Sheikh Ahmad Dhû al-Nûrayn, Assistant Supervisor of the Islamic Research Office
Achieving reconciliation between people and bringing resolutions to their conflicts is a virtuous act upheld by the Qur’ân, the Sunnah, and juristic consensus, not to mention the dictates of good sense.
Allah mentions the lawfulness of seeking reconciliation between a husband and wife, saying: “If a wife fears cruelty or desertion on her husband’s part, there is no blame on them if they arrange an amicable settlement between themselves.” Then Allah says: “And such reconciliation is best” [Sûrah al-Nisâ’: 128]
Allah says: “In most of their secret talks there is no good: but if one exhorts to a deed of charity or goodness or conciliation between people.” [Sûrah al-Nisâ’: 114]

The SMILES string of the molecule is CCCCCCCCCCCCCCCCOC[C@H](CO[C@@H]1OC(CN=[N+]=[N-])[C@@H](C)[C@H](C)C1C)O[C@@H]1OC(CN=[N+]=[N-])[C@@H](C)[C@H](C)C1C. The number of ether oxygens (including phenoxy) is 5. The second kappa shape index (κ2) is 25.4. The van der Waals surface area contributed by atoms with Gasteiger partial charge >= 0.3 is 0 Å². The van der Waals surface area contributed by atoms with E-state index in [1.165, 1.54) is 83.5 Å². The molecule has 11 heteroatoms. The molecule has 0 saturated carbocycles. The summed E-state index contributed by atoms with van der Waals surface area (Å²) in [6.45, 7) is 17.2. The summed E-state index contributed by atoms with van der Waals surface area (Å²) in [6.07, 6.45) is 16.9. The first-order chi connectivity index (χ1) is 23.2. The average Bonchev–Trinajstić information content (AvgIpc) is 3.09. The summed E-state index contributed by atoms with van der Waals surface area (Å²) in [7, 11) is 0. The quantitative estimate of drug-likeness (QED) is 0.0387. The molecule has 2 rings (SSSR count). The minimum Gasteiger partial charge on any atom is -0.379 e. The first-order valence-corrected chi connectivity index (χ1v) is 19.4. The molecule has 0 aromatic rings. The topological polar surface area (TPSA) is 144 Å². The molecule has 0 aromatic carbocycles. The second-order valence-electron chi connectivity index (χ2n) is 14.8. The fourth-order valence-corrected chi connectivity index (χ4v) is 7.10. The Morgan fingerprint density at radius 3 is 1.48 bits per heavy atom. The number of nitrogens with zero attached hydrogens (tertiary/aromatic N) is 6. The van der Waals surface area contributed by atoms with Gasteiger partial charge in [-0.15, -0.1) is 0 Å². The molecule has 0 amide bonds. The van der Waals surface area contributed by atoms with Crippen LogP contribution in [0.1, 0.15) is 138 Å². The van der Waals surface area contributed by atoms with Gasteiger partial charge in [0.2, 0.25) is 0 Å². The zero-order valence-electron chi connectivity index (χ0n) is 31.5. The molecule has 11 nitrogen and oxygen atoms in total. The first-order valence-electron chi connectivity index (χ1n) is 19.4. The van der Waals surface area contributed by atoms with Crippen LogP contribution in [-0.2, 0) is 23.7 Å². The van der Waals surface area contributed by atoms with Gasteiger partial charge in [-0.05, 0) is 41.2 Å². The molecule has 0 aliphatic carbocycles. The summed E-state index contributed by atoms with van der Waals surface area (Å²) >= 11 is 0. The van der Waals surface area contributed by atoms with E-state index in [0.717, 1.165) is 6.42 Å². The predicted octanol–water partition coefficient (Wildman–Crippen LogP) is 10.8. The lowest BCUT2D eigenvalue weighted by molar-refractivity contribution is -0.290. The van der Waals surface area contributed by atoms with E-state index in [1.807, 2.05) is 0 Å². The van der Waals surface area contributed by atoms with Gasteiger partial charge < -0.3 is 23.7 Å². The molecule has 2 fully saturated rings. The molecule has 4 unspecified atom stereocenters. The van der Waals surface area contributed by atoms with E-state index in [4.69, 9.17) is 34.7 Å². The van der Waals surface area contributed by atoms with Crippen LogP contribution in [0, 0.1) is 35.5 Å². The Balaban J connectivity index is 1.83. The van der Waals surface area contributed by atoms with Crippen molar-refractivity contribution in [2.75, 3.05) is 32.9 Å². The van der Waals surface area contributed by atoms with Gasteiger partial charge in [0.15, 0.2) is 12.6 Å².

Allah also says: “So fear Allah and keep straight the relations between yourselves” [Sûrah al-Anfâl: 1] This verse encourages us to increase goodwill among ourselves and avoid falling into disputation.
From the Sunnah, we have where the Prophet (peace be upon him) said: “Deciding in justice between two people is an act of charity.” [Sahîh al-Bukhârî and Sahîh Muslim] In this hadîth, the Prophet (peace be upon him) is referring to arbitration between two people and to the importance of upholding justice in doing so.
It is also related in Sahîh al-Bukhârî that the Prophet (peace be upon him) brought about an amicable settlement between Ka`b b. Mâlik and Ibn Abî Hadrad in a loan dispute by having Ka`b agree to deduct half the value of the loan and by having Ibn Abî Hadrad agree to pay the other half.
There are numerous examples of such arbitration in the hadîth.
Achieving reconciliation between disputing parties is one of the most useful and beneficial ways of interacting with people. It puts a stop to enmity and disputation. The Muslim Ummah is unanimously agreed that it is a lawfully sanctioned and highly virtuous endeavor.
And Allah knows best.
Source: Islam Today